Anything NZ, 1814, Fat Freddy’s Drop, Katchafire, The Black Seeds, Herbs, Electron etc.

What was your favourite childhood book and why?
Badjelly the Witch. It just always cracked me up all the funny characters. We had a book and the vinyl record.

What are you reading now?
Ellsworth on Woodturning: How a Master Creates Bowls, Pots, and Vessels by David Ellsworth and Newspaper Blackout by Austin Kleon.

A favourite quote
“You learn something everyday if you pay attention.”
“Don’t sweat the small stuff.”

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Tell us about your pets?
We have suburban chickens, brown shavers. These girls help me get rid of all the wood shavings I create in the workshop and they are pretty good at supplying us with eggs.

If you were a craft superhero, what would your name and superpower be?
What do you mean if I were a superhero! I am a superhero and my super powers are highly classified. (Of course. Sorry to put you on the spot there. -Ed.)

What would your advice be for those starting out in a crafty business?
Do you research into the market. Learn all you can about what it is you are wanting to do. Find people that you can bounce ideas off and test the market. Never forget the reason why you started and never stop telling your story.

What was the last handmade item you bought and what attracted you to it?
A beany hat from the local market. Had it custom made by two lovely older ladies. I wear it all the time when I can find it.

What’s in store for the rest of 2017?
Taking all the ideas and techniques that I have been working on and putting them all together and getting lost in my work. Keywords: 2017, onwards, new, big, amazing, out there.

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Prize draw!
David has generously offered an awesome prize for one lucky Felt reader of a stylish Kauri pepper mill, valued at $165.00 (see above). This gorgeous blue-green dyed, hand turned mill stands a smidge over 30cm high, making it a superb dining table statement piece.

To be in to win this great prize, simply leave a comment telling us what you loved about David’s story and his creations. The draw will be made on Friday 25 August and is open to New Zealand residents only.


Purchase from WoodgrainNZ’s Felt range here »


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New from DuvalSmith

Tuesday, June 20th, 2017

Night: landscape in atmospheric blues by DuvalSmith. An original work in acrylic ink on paper.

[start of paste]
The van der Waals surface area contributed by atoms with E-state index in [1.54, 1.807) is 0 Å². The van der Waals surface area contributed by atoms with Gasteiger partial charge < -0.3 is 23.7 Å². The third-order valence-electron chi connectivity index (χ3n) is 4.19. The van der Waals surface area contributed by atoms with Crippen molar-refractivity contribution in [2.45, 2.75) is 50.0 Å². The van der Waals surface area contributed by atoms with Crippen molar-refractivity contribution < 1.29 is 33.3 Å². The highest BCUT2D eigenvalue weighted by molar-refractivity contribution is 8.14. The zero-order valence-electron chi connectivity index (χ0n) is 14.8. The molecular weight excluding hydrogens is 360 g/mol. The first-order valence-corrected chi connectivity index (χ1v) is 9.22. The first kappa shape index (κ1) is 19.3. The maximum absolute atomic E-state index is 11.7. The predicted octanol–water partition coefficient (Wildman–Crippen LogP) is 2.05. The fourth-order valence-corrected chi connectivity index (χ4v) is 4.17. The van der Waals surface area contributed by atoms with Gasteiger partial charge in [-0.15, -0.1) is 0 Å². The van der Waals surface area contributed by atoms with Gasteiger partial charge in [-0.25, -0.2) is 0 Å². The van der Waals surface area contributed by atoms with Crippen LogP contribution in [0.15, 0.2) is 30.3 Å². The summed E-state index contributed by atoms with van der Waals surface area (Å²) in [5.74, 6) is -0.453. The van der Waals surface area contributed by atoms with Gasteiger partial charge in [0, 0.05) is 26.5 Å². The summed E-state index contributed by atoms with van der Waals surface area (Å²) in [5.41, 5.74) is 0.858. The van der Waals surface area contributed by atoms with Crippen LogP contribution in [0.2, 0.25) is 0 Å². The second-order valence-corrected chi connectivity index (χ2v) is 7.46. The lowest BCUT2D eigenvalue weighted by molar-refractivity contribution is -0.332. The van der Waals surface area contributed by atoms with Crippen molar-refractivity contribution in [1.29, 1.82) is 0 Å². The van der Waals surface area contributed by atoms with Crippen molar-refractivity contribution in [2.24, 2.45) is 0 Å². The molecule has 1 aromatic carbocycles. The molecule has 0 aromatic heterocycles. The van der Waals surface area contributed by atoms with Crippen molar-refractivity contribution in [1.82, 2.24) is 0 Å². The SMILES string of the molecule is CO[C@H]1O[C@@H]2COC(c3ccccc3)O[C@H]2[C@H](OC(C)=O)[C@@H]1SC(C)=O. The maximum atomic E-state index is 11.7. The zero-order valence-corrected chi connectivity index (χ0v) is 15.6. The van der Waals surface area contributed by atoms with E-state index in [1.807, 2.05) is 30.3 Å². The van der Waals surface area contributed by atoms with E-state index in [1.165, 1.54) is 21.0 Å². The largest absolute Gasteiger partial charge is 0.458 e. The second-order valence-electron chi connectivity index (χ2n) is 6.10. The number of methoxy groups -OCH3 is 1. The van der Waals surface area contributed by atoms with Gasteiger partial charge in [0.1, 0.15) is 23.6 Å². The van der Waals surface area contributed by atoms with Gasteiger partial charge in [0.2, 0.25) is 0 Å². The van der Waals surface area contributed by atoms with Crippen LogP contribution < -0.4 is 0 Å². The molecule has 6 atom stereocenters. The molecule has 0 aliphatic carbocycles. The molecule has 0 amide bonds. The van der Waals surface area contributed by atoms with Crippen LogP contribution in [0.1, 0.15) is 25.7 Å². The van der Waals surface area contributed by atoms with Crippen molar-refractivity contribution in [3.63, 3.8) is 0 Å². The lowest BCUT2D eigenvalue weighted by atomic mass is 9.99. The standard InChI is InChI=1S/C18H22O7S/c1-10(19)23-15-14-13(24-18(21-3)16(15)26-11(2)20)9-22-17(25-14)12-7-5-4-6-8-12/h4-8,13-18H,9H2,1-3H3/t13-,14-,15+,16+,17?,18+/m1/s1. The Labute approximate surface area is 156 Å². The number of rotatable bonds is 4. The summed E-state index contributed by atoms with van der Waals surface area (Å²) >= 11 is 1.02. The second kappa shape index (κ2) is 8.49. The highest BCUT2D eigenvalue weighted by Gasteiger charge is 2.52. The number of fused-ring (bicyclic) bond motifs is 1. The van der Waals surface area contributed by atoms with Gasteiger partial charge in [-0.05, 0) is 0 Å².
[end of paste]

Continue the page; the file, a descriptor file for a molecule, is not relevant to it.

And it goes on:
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Purchase from DuvalSmith now »


Tauhou tête-à-tête

Tuesday, June 6th, 2017

Hello there! This friendly pair of Tauhou or Silvereyes by Brooke Hartigan is available as an A4 giclée print on matt paper, ready to be framed.

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See more Art by Brooke here »


Birds, bush, and sea: the uniquely New Zealand art of Liz Abbott

Monday, June 5th, 2017

Working from her Blueskin Bay studio, full-time artist Liz Abbott draws inspiration for her original oil paintings, pastels and prints from the landscape around her. A well-known New Zealand painter, Liz’s regularly exhibited and award-winning art can be found in public and private collections throughout the world.

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What do you make?
I make pictures in a variety of mediums from woodcuts to pastels to oil paints.

How did you get into your art practice?
I grew up in Christchurch surrounded by large oil paintings hanging on the wall that were created by my great great Aunt Annie Elizabeth Kelly née Abbott (1877-1946) who was a leading NZ professional portrait artist during the 1920s and 30s, so it always seemed normal to me to pursue art as a career.

As a child I attended Saturday morning art classes at the CSA and when I left school I completed a Diploma of Fine Arts with Honours at the Dunedin School of Art, where I majored in printmaking and papermaking. Several decades later I gained a Master of Fine Arts, this time majoring in painting, from the Otago Polytechnic School of Art in Dunedin.

I developed my woodcut prints of New Zealand birds into a business as a way of supporting my other art practices. I make my woodcut prints an open edition which keeps them affordable, accessible, and easy to post – I like providing authentic original artwork that has been made here in New Zealand – this includes the harakeke paper from Whanganui that I print on and the mat boards and frames from Tauranga that I present them in.

What inspires you?
I have always been inspired by the birds, bush and coastline. In our own garden we have daily visits from pīwakawaka (fantails), kererū (New Zealand pigeons), tūī, korimako (bellbirds), riroriro (grey warblers), kotare (kingfishers) and even Australian eastern rosellas!

Blueskin Bay and Doctors Point beach are a five minute walk from home and Orokonui Ecosanctuary – a predator-free home to kākā, takahē and kiwi – is a ten minute drive away. Recently we were lucky enough to visit the northern royal albatrosses (toroa) with their chicks at Taiaroa Head, a half hour drive from Dunedin.

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Describe your creative process:
Most days include drawing and often I will take my sketchbook and pastels on my walks to work directly from nature. On wet days I will often just draw what is on the kitchen table… my 89 year old neighbour provides me with beautiful home grown flowers to draw. I also take photos of birds to use as reference for my woodcuts – I create several new designs each year.

Tell us about the techniques involved in producing a woodcut print:
I start with drawing and playing around with various compositions. I then simplify and scale down the drawing and transfer it on to MDF in reverse before carving the block and printing it on my locally made printing press. Sometimes I will make several carvings before I am happy with the end result. I hand-colour the finished woodcuts with several layers of watercolour so no two prints are exactly the same.